Sen. Diane Savino, a Staten Island Democrat, recalled that when she started pushing the medical marijuana bill in the Senate two years ago, she had help from patients suffering from cancer and other conditions. But it wasn’t until this year, when Conte and several other parents brought the stories of their children to the Capitol, that the issue moved in the Senate and with the governor.
Cuomo began sending signals in June that he would not accept any bill if it permitted marijuana to be smoked. He wanted only pill, liquid or other limited forms for the drug’s use for a certain number of medical conditions and diseases. Such an offer would have settled things for Conte and other parents lobbying for the form of the drug that would benefit their children. But she was committed to a broader coalition – including cancer and AIDS patients who wanted access to marijuana in a smokeable form – and she initially said she could not break from the group to support the Cuomo plan.
The Conte family was instrumental in moving two Republican senators from Western New York – Buffalo’s Mark Grisanti and Newfane’s George Maziarz – to yes votes on the legislation, according to Netherland, the deputy state director of the Drug Policy Alliance.
Netherland also credited the Contes with getting people to contact Cuomo and organizing a community forum that attracted 200 people and collected thousands of petitions sent to Cuomo urging his support.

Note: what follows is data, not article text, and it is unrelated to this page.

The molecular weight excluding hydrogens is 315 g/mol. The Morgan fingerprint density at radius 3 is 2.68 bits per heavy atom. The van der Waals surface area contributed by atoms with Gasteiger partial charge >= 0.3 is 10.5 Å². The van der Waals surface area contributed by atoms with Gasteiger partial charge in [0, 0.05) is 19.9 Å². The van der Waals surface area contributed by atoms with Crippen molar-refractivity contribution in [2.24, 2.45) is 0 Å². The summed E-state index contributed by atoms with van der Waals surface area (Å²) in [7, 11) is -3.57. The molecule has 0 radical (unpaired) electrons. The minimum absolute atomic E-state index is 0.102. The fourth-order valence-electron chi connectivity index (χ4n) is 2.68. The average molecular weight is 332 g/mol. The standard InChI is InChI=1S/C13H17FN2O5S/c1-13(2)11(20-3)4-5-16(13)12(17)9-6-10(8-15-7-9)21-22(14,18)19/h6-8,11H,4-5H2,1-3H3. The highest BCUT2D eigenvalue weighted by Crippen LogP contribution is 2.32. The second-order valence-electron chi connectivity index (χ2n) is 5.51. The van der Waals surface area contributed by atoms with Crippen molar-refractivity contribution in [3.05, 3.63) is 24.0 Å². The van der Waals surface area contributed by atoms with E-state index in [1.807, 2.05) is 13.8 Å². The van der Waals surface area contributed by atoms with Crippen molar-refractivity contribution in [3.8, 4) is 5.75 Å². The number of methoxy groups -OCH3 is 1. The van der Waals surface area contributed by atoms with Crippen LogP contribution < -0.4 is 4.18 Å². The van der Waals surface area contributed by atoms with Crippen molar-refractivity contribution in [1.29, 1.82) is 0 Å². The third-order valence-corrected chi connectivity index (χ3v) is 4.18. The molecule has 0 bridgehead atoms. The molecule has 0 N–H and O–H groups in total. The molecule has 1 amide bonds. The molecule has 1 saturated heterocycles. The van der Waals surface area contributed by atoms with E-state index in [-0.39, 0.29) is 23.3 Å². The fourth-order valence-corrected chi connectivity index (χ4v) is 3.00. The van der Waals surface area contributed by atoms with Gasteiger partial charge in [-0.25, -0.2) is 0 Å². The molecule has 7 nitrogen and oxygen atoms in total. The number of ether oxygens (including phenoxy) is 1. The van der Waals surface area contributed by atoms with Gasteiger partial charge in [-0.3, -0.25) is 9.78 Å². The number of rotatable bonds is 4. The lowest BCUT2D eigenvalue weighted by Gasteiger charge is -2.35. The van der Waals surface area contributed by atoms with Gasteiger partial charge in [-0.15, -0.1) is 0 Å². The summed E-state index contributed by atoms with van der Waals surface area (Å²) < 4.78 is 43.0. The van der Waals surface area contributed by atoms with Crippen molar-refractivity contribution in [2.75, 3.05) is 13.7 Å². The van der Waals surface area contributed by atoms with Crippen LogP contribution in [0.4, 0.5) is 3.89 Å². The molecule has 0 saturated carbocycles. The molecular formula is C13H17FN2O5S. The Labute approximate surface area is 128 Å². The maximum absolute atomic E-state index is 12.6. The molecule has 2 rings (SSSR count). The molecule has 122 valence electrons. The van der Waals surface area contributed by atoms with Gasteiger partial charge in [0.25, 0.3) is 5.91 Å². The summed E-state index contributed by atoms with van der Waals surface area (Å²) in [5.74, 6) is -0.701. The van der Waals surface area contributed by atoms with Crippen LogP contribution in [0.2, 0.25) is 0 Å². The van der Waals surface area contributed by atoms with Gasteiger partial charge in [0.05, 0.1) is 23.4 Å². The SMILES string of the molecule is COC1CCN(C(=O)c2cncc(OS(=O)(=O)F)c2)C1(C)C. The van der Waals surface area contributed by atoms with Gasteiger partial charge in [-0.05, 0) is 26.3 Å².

“We are extremely grateful, but there’s a lot of reservations about the restrictions the governor is putting on the program,” Conte said a few weeks ago.
Among them, she said, was the wait time – she guessed it would be closer to two years or more – before the form of the drug her daughter needed would be made available in New York.
Anna’s rare syndrome
Anna was diagnosed with Dravet syndrome before she reached the age of 1.
She had numerous treatments in the Buffalo area, with hospitalizations lasting up to three months, and at some point in her life had been on every assortment of drug used to treat epilepsy.
With the seizures only worsening, Wendy Conte said she and her husband decided medical marijuana needed to be tried, based on reports out of Colorado.
Conte talked of other children dying from the condition her daughter had, and of living in fear each day that her daughter’s next seizure would be her last.
Thursday night, she posted on Facebook the sad news of her daughter’s passing.
“This evening we said goodbye to our sweet little Anna. After 9 yrs. of fighting, her little body just had enough. She is flying with the angels and most importantly she is seizure free forever,” Conte wrote.
In an interview Friday morning, Conte said no more children like Anna should die “because of a ZIP code,” and that New York needs to make an exception and quickly get the strain of the drug – known as Charlotte’s Web – to doctors in New York to dispense to children suffering from the rare forms of epilepsy.
Conte said her daughter loved to swim, ride horses, dance, ice skate and travel – all while taking into consideration her special health needs.
“She did more in her nine years than what many people do in a lifetime,” her mother said.
Conte also said she will be a part of an effort to persuade Cuomo to enact the law more quickly than the minimum 18-month period.
“Our fight’s not done. We’ll be back,’’ she said.